Researchers from the Karolinska Institutet together with colleagues from the European research network TINNET recently published a study in Genetics in Medicine, showing evidence that tinnitus may have genetic causes, the Karolinska Institute announced in a press release.
Using data from the Swedish Twin Registry, researchers grouped the subjects by sex and unilateral/bilateral tinnitus, and uncovered the genetic correlation.
“We’ve been able to show that different forms of tinnitus have a significant heritability and thus a dominant genetic influence over environmental factors,” said Christopher R. Cederroth at Karolinska Institutet’s Department of Physiology and Pharmacology.
Researchers have been able to demonstrate the hereditary nature of certain forms of tinnitus. Bilateral tinnitus has been shown to depend on genetic factors, particularly in men.
Tinnitus prevalence reportedly increases with age and is thought to be related to a number of environmental factors but little research has been done on the subject. There are also no effective cures for the condition, due possibly to its heterogeneity.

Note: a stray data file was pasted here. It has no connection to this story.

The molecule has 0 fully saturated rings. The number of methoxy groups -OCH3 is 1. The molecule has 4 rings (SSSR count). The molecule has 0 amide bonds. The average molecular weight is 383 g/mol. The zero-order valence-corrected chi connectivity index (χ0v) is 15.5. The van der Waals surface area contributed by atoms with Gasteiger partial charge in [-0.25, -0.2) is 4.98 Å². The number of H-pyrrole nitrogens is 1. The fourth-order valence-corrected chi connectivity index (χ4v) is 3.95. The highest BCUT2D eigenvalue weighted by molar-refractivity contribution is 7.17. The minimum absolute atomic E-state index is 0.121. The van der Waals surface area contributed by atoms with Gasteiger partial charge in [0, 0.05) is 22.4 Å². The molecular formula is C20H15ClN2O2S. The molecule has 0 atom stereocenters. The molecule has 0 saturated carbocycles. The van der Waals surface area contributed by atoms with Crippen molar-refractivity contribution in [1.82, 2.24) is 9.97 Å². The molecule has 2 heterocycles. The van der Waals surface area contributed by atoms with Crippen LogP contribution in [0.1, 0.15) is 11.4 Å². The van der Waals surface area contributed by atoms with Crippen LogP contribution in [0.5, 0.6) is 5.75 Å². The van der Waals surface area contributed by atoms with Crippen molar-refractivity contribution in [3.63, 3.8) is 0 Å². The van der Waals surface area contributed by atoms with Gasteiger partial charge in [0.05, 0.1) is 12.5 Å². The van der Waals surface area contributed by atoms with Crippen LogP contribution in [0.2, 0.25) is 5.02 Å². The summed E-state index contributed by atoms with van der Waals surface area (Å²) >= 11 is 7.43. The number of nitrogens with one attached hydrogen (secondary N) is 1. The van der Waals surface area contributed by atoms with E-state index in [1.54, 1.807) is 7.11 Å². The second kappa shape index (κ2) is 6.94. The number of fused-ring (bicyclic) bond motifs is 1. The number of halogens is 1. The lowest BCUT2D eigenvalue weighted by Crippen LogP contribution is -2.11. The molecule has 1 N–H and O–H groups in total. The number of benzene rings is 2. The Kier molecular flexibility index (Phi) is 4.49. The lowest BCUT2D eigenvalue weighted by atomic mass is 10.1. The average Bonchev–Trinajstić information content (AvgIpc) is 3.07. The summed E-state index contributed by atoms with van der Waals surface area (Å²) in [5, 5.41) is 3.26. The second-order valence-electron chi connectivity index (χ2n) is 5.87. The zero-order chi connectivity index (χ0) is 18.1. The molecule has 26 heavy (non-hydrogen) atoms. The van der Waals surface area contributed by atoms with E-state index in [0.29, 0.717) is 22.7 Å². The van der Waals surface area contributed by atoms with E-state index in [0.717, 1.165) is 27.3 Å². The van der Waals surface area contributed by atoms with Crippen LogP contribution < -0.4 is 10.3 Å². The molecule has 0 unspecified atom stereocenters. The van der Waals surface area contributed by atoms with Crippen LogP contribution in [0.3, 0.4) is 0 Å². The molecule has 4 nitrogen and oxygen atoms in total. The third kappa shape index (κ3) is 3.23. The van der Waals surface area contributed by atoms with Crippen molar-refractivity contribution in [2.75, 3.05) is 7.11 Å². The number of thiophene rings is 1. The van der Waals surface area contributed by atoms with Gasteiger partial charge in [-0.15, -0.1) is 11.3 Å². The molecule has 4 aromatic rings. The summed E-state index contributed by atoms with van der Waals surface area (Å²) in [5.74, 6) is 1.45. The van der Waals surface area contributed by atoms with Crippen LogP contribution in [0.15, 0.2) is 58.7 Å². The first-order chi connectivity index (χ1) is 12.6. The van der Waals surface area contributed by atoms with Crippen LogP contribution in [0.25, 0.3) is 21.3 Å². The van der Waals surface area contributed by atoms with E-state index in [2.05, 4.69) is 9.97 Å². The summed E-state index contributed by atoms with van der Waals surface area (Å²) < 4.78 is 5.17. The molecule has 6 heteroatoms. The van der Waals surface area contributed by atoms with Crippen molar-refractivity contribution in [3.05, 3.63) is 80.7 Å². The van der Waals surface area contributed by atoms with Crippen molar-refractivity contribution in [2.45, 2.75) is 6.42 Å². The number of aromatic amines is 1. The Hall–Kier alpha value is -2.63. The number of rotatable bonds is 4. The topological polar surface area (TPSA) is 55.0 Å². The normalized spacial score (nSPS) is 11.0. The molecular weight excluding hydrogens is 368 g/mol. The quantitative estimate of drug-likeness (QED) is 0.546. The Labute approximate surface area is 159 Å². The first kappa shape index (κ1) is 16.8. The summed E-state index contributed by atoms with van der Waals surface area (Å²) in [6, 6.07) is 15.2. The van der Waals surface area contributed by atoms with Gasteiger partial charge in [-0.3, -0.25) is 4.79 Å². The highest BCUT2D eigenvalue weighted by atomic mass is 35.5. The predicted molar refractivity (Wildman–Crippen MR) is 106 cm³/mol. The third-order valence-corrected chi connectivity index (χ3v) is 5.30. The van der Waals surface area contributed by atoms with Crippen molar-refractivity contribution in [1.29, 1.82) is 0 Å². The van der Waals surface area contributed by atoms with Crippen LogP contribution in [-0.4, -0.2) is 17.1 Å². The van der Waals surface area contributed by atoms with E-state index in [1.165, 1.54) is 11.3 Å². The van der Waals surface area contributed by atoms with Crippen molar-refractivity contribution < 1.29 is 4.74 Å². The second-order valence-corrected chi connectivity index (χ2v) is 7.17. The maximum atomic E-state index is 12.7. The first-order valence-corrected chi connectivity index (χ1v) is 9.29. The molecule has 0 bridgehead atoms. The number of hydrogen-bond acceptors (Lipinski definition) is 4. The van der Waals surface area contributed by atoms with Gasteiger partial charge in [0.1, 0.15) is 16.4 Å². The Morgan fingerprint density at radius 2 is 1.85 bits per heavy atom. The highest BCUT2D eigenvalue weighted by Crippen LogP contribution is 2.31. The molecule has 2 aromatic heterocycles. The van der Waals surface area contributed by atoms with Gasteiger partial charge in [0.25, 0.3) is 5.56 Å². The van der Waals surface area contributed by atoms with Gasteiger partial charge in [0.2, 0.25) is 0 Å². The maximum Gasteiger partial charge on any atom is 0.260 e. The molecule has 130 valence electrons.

“This result is surprising and unexpected as it shows that, unlike the conventional view of tinnitus being driven by environmental factors, there is a genetic influence for bilateral tinnitus which is more pronounced in men,” said Cederroth.
Their discovery also shows that bilateral and unilateral tinnitus constitute two separate sub-groups, only one of which is influenced by genetic factors. This, says Cederroth, not only has considerable clinical relevance but is also important from a public health perspective: “Tinnitus sufferers need better care and treatment than they’re currently getting. We need more genetic studies and a better molecular understanding of its generation, which could open unforeseen avenues to drug development.”
The study was financed with grants from several bodies, including the Swedish Research Council, the Lars Hierta Memorial Foundation, the Magnus Bergvall Foundation, the Silent School Foundation, and the Biomedicine and Molecular Biosciences European Cooperation in Science and Technology (COST) Action framework (TINNET, BM1306).
Original Paper: Maas IL, Bruggemann P, Navarro TR, et al. Genetic susceptibility to bilateral tinnitus in a Swedish twin cohort. Genetics in Medicine. 2017. DOI: 10.1038/GIM.2017
Source: Karolinska Institutet, Genetics in Medicine